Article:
Psychotherapists have an ambivalent relationship with neuroscience. Demonstrating brain changes following successful therapy lends authority and validation to our work, but the latter-day phrenology of fMRI scanners and the amygdala seems many miles from the everyday realities of the consulting room. In this workshop I shall expound — comprehensibly I hope — a new dynamic model of brain function, the Free Energy Principle (FEP), developed by mathematical psychiatrist Karl Friston that has excited huge interest in the world if neuroscience and artificial intelligence research, but thus far has had little impact in psychiatry, psychology or psychotherapy. I shall show that FEP helps explain the ways in which therapy brings about change — both in CBT through encouraging agency and action, and in dynamic therapies through explicating the role of free association, dream work and transference analysis. As an attachment theory enthusiast I will also bring an attachment perspective. Clinically I will link FEP with Mentalisation Based Therapy (MBT) for personality disorders.
The workshop, which I would argue will be of interest to all open-minded 21st Century therapists, will fall into four sessions. In the opening morning session I will describe the origins and main features of FEP, and in the afternoon first session link it with the established techniques of psychotherapy. In my talks I will use ’share screen’ for my PowerPoint just as I would in a live lecture. The second half of both morning and afternoon will be devoted to ‘live supervision’, when we will discuss two cases each from volunteer delegates.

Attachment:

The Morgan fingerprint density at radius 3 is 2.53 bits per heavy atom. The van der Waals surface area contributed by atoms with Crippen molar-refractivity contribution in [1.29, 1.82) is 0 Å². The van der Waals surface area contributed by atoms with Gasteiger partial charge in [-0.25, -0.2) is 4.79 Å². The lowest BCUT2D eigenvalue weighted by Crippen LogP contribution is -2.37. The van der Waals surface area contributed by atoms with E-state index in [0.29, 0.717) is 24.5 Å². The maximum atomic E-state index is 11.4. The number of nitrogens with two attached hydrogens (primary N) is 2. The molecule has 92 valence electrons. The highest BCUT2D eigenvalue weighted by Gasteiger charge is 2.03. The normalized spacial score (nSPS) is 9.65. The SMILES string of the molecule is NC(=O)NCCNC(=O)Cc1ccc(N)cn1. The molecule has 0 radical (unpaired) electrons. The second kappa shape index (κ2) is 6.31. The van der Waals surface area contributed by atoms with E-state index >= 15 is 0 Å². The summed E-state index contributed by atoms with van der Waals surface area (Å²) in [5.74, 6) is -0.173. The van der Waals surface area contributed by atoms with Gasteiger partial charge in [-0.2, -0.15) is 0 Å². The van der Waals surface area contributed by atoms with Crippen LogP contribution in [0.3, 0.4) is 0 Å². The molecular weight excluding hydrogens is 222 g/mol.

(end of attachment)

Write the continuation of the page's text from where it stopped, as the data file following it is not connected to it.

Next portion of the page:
About the Speaker:
Professor Jeremy Holmes MD FRCPsych was for 35 years Consultant Psychiatrist/Medical Psychotherapist at University College London (UCL) and then in North Devon, UK, and Chair of the Psychotherapy Faculty of the Royal College of Psychiatrists 1998-2002. He is visiting Professor at the University of Exeter, and lectures nationally and internationally. In addition to 200+ peer-reviewed papers and chapters in the field of psychoanalysis and attachment theory, his books include John Bowlby and Attachment Theory, (2nd edition 2013), The Oxford Textbook of Psychotherapy (2005 co-editors Glen Gabbard and Judy Beck), Exploring In Security: Towards an Attachment-informed Psychoanalytic Psychotherapy (2010, winner of Canadian Goethe Prize), The Therapeutic Imagination: Using Literature to Deepen Psychodynamic Understanding and Enhance Empathy (2014), Attachment in Therapeutic Practice (2017, with A Slade), and The Brain Has a Mind of its Own: Attachment, Neurobiology and the New Science of Psychotherapy (2020). He was recipient of the Bowlby-Ainsworth Founders Award 2009. Gardening, Green politics and grand parenting are gradually eclipsing his lifetime devotion to psychoanalytic psychotherapy and attachment.
All art images are reproduced with the kind permission of Patricia Fitzgerald of Healing Creations. https://www.healingcreations.ie/